Italy, the first time around, broke me in; as a recent college graduate, and intern living in Piedmont, this place taught me to buck up, be brave, to try, to enjoy. Taught me that I was the type of person unafraid of languages I didn’t understand, getting lost, or eating something I couldn’t identify. And as such, it is and will always be one of my Most-Important-Places-In-the-World. 

That first time around, Italy invited me to dig into me. So it only seemed fitting that on this next trip, this second time around, that I would get to dig into IT. Three weeks of field work; researching, riding bikes, and reveling in all that the core of the country – Tuscany – has to offer, seemed like ample time. And so I packed some maps, notes about our trips in Italy, plenty of cycling clothing, more pairs of shoes and evening attire than seemed necessary, and set my sights on a home base just north of Chianti.  

When you are in possession of even one exotic passport stamp, flying to Italy seems almost pedestrian. But this doesn’t negate the amount of time it takes to get there. In fact, flying to Japan from San Francisco is closer than the halfway-around-the-world trek that took place for this journey to begin; over 24 hours of flights, trains and vehicles all in. By the time I found myself walking the main corso in town, hunting something to eat for lunch/dinner (or, actually, breakfast as far as my internal clock was concerned) I was a zombie. The rain had been falling and the streets were wet, but passegiata continued anyway with umbrellas and animated conversation, as if talking over the sounds of falling rain was the goal. Tired as I was, this sight, and the feel of these streets gave me a buzz — what a rush to be back in the country where it feels as if my life as a Traveler began.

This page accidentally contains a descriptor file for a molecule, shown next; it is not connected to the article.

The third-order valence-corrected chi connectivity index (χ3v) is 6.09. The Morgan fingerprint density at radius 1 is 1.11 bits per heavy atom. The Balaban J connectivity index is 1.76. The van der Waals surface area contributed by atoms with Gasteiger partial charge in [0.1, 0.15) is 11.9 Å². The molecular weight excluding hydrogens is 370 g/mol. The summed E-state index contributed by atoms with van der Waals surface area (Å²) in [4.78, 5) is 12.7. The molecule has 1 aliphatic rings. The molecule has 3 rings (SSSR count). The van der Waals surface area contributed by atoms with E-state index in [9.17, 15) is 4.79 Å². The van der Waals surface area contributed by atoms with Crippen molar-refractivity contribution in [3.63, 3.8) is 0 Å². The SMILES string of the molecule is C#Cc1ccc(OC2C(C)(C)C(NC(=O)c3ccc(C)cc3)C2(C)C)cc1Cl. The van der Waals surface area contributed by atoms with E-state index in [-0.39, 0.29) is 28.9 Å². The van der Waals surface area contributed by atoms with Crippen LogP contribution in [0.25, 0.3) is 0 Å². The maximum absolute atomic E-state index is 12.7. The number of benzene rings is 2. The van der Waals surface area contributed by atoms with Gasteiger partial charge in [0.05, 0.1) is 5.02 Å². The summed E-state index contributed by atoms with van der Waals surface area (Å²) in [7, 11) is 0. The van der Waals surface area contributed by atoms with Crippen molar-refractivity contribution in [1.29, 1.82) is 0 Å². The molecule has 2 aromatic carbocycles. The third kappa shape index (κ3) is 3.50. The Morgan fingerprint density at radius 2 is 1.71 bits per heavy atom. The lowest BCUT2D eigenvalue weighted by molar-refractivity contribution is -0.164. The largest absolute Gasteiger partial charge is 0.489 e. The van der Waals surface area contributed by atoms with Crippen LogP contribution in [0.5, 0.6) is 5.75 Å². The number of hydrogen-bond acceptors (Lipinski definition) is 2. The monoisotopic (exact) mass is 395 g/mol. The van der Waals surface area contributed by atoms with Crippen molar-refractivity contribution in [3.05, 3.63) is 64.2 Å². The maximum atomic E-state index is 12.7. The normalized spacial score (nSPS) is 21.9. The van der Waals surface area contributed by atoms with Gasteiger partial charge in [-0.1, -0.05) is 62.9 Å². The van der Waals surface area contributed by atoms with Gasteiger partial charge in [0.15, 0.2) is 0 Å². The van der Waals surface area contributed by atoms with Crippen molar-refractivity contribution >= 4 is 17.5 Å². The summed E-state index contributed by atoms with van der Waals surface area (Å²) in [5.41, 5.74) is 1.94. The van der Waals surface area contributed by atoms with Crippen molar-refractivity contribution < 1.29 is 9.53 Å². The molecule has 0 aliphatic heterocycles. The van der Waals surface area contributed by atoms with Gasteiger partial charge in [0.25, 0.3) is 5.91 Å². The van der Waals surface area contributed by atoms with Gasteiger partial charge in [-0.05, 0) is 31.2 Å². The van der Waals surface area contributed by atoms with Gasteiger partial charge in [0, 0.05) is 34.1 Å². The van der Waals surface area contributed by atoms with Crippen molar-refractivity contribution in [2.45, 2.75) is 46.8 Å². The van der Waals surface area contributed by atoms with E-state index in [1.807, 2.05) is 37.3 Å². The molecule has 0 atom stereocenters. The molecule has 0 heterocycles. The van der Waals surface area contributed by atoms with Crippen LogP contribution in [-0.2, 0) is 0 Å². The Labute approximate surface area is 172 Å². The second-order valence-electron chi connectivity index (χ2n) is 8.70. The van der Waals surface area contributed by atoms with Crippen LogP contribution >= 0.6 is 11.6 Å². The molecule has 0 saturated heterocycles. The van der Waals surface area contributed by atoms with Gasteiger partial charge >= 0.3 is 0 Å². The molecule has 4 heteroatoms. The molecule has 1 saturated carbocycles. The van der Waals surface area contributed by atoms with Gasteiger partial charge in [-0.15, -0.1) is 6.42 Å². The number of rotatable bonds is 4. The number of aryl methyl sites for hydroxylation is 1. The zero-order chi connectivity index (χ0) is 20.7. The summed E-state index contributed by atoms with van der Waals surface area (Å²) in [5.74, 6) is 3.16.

Over the next weeks, there was much whirl-winding: driving routes, riding routes, supporting riders, running logistics, meeting with hoteliers, collaborating with colleagues, mapping outposts and photographs, and exploring out of my back pocket the vineyards, ristoranti, borgos, pizzarias, gelaterias, purveyors, and hideaways all over Chianti, into Florence, and down to Umbria. I am reminded that I have only started to scratch the surface of all the most amazing things that this part of the country has to offer. On paper, this list was what I had “accomplished” —  what I brought back to my office when I returned today to report on my experience (and, to justify all the pictures of fun that I was sharing over Instagram…) But, it was what lie between these lines that meant, that means, the most to me.